self-administered Parents Who Care intervention, 2) the group administered
Parents Who Care intervention, or 3) a no-treatment control group. Participants
of the self-administered program were instructed to view the program videos and
complete workbook activities over the course of 10 weeks. They also engaged in
weekly calls with a program consultant who assisted the families with any
intervention questions or problems. Participants in the group administered
program attended two hour long sessions weekly, for a period of seven weeks.
Both groups completed workbook activities on their own time.
Youth again completed the baseline assessment battery
immediately following the intervention, and one and two years after the
conclusion of the intervention. Measured outcomes included post-intervention
assessments and changes from baseline to the two-year follow-up on the following
indicators: perceptions of drug use harm, favorable attitudes about drug use,
frequency of delinquent and violent behaviors, and participation in cigarette
smoking, alcohol and drug use, and sexual activity.
Results: Results indicated that, between baseline
and the two-year follow-up, participants in the self-administered Parents Who
Care intervention group had a significant reduction in favorable attitudes
towards substance use compared to the group-administered Parents Who Care
program and control participants. There were no overall intervention effects
for perceived harm of substance use, nonviolent delinquency, or violence over
At the 2-year follow-up, participants in self-administered
(effect size = .39) and group administered (effect size = .22) intervention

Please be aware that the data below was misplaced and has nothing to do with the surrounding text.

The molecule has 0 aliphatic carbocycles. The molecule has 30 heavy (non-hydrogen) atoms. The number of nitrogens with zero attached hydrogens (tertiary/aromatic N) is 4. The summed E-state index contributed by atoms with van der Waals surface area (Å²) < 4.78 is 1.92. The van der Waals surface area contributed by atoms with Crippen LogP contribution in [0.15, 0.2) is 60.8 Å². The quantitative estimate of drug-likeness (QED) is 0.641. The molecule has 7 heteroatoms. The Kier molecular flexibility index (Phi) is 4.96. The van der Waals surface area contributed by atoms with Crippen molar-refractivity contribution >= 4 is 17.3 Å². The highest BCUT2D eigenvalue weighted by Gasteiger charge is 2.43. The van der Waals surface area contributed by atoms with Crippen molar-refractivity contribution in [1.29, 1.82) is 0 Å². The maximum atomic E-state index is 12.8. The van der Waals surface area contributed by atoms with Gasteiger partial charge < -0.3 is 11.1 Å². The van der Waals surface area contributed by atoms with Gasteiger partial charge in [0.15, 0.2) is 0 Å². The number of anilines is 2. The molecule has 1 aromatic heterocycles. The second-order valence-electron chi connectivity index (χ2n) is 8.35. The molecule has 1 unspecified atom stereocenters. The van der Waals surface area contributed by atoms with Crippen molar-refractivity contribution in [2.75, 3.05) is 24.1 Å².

groups had significantly less favorable attitudes about drug use than
participants in the control group. There were no overall group differences in
violent behavior at the 2-year follow-up; however, black youth in the
self-administered intervention group reported significantly lower levels of
violence at this point than black youth in the other two study groups (effect
size = .45). There were no program impacts at the two-year follow-up on
perceived harm of substance abuse and participation in nonviolent delinquency.
Finally, analyses indicated that there were no overall
significant impacts on the likelihood of having initiated drug use or sex at the
two-year follow-up. However, black youth in the group administered intervention
were significantly less likely to have initiated sexual activity at the two-year
follow-up than black youth in the other two study groups.
SOURCES FOR MORE INFORMATION
Link to program website:
Haggerty, K.P., Skinner, M.L., MacKenzie, E.P., & Catalano,
R.F. (2007). A randomized trial of Parents Who Care: Outcomes at 24-month
follow-up. Prevention Science, 8,249-260.
Keywords: Adolescents, Middle School, Co-ed,
White/Caucasian, Black/African American, Community-based, Parent Training,
Skills Training, Sexual Activity, Aggression/Violence/Bullying, Delinquency,
Alcohol, Tobacco, Marijuana/Illegal/Prescription Drugs
Program information last updated on 7/17/09.